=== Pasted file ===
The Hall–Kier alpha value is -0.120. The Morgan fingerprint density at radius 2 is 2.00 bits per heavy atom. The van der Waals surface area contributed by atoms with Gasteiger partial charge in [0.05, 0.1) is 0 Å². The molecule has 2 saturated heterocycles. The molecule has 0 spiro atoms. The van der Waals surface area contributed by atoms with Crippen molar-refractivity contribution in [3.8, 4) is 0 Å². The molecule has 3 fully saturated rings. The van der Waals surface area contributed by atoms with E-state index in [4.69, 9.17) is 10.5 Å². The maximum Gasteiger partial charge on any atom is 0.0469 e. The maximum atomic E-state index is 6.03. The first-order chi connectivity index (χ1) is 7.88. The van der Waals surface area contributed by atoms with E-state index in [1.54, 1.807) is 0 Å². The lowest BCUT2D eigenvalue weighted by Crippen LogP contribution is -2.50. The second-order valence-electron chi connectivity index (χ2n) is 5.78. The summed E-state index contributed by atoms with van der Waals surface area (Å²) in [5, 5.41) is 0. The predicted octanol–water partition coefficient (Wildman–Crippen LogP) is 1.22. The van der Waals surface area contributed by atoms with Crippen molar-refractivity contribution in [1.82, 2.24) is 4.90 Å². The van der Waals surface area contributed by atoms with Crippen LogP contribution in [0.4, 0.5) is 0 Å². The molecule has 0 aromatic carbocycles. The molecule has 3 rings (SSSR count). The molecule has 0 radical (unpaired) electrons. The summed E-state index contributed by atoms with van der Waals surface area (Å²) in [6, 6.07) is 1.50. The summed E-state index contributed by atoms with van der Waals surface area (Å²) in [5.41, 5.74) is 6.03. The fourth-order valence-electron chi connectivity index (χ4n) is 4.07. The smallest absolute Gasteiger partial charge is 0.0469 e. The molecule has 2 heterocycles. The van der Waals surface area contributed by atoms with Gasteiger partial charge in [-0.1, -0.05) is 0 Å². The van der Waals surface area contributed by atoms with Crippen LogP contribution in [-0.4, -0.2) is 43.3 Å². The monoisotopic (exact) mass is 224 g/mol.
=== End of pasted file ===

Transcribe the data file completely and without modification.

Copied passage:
The Hall–Kier alpha value is -0.120. The Morgan fingerprint density at radius 2 is 2.00 bits per heavy atom. The van der Waals surface area contributed by atoms with Gasteiger partial charge in [0.05, 0.1) is 0 Å². The molecule has 2 saturated heterocycles. The molecule has 0 spiro atoms. The van der Waals surface area contributed by atoms with Crippen molar-refractivity contribution in [3.8, 4) is 0 Å². The molecule has 3 fully saturated rings. The van der Waals surface area contributed by atoms with E-state index in [4.69, 9.17) is 10.5 Å². The maximum Gasteiger partial charge on any atom is 0.0469 e. The maximum atomic E-state index is 6.03. The first-order chi connectivity index (χ1) is 7.88. The van der Waals surface area contributed by atoms with E-state index in [1.54, 1.807) is 0 Å². The lowest BCUT2D eigenvalue weighted by Crippen LogP contribution is -2.50. The second-order valence-electron chi connectivity index (χ2n) is 5.78. The summed E-state index contributed by atoms with van der Waals surface area (Å²) in [5, 5.41) is 0. The predicted octanol–water partition coefficient (Wildman–Crippen LogP) is 1.22. The van der Waals surface area contributed by atoms with Crippen molar-refractivity contribution in [1.82, 2.24) is 4.90 Å². The van der Waals surface area contributed by atoms with Crippen LogP contribution in [0.4, 0.5) is 0 Å². The molecule has 0 aromatic carbocycles. The molecule has 3 rings (SSSR count). The molecule has 0 radical (unpaired) electrons. The summed E-state index contributed by atoms with van der Waals surface area (Å²) in [6, 6.07) is 1.50. The summed E-state index contributed by atoms with van der Waals surface area (Å²) in [5.41, 5.74) is 6.03. The fourth-order valence-electron chi connectivity index (χ4n) is 4.07. The smallest absolute Gasteiger partial charge is 0.0469 e. The molecule has 2 heterocycles. The van der Waals surface area contributed by atoms with Gasteiger partial charge in [-0.1, -0.05) is 0 Å². The van der Waals surface area contributed by atoms with Crippen LogP contribution in [-0.4, -0.2) is 43.3 Å². The monoisotopic (exact) mass is 224 g/mol.